How To Take Your Case To Small Claims Court

Small claims or conciliation court provides a way for individuals to settle their differences with the help of a neutral referee or judge.

Inside, some tips to help you win your case in conciliation court.

The price of admission is generally low, between $50 and $100 most places. The plaintiff (the person who starts the case) files a short statement of the claim, pays the filing fee, and serves the defendant either by mail or by using the sheriff or other third party for personal service.

Conciliation court is a great place for consumers to get some justice. Before bringing your claim, however, you will want to check with your state’s conciliation court to make sure you can actually bring your case. Generally, the defendant you intend to sue must have some personal or business presence in the state. Also, the amount of money you are seeking will probably have to fall beneath a certain amount. In Minnesota, for example, the total amount of the claim must be below $7,500.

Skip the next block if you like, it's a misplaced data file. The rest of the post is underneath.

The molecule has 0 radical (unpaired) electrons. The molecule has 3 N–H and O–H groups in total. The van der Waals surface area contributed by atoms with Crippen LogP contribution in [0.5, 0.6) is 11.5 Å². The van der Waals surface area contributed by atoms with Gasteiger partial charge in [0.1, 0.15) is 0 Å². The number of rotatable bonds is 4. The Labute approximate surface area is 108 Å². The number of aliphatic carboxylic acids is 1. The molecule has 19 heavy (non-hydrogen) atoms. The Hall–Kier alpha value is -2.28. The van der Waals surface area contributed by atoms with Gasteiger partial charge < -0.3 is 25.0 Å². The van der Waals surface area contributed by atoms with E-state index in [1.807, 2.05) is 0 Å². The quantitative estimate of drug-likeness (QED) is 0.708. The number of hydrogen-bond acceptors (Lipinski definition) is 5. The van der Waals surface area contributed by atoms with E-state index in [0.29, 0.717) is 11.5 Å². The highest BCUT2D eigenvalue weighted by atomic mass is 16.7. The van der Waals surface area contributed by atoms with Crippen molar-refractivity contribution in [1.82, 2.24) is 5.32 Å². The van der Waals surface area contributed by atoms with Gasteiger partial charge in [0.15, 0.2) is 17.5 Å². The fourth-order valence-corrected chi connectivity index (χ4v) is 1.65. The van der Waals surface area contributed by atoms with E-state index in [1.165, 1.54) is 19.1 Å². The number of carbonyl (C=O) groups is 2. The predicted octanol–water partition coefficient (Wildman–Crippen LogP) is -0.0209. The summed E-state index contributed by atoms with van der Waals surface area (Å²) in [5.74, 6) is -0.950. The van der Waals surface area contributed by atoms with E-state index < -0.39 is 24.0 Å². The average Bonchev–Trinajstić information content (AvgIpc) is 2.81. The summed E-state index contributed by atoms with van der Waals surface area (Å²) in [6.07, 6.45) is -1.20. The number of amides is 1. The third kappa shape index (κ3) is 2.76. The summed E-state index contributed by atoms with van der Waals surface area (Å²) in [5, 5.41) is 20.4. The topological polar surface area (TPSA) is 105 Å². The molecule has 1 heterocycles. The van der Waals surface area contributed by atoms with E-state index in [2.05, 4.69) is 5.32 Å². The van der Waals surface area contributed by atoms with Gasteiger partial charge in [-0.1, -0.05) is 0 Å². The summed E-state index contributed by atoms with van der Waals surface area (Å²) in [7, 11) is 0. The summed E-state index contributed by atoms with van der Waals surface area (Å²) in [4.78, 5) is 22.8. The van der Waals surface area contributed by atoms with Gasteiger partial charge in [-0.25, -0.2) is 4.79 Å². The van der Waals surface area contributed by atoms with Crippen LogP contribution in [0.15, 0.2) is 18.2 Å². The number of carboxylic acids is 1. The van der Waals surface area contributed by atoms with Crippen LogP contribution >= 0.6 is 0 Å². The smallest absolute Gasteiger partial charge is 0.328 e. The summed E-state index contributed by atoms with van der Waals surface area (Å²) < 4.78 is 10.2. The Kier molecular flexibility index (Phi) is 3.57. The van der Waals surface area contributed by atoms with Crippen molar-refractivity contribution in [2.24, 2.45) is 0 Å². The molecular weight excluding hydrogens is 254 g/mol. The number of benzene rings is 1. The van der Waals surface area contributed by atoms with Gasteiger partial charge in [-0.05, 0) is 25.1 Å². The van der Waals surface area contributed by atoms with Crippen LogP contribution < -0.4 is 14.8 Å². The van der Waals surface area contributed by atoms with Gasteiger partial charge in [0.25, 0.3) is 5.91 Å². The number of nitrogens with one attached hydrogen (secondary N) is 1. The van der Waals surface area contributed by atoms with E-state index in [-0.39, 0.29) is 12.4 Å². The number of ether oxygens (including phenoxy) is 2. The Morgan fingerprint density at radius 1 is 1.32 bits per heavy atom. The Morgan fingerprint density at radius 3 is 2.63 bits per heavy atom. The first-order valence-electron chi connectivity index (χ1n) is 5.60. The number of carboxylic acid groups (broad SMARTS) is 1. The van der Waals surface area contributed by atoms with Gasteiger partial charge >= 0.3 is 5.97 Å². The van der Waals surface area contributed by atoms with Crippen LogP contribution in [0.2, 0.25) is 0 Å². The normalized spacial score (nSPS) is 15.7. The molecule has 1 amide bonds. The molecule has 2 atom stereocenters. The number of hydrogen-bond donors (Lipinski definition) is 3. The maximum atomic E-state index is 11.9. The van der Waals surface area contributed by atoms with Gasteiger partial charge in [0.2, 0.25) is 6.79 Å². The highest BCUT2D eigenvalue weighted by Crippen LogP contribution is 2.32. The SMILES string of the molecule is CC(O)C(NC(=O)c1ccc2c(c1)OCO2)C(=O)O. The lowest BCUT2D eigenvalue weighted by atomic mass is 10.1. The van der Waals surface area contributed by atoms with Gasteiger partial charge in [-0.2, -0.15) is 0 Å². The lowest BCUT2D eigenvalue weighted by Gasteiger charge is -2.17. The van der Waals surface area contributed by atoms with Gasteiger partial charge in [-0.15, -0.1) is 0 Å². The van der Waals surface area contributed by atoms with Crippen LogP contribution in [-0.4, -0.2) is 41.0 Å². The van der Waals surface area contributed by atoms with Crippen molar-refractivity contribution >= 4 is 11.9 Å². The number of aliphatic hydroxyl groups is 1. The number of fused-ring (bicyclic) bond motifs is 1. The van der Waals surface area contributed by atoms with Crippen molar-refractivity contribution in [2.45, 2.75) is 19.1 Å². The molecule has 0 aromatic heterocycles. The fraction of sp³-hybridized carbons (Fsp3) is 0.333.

You can probably find the complaint forms and other information on your state’s or county’s website. Fill them out carefully and completely, and bring them to court to file.

Here are a few more tips for your day in court:

* Spend a bit of time watching the daytime court shows. Seriously. Other than the judge’s sass, they’re not too different from conciliation court. Notice what the litigants do wrong.

* Bring all your exhibits and witnesses with you to court. Make an extra copy of documents, and keep them organized.

* Focus on the logical reason you should win. So often I see people want to tell their story. (A) There isn’t time, and (B) it’s irrelevant. Stick to the facts and why they matter.

* Always show respect for the judge or referee. They are the ones who decide whether you win or lose. The no-fail method of address is “your honor.”

Conciliation court is a great way for consumers to get some justice in the courts. Build your case carefully and present it as professionally as you can, and good luck on your day in court! SAM GLOVER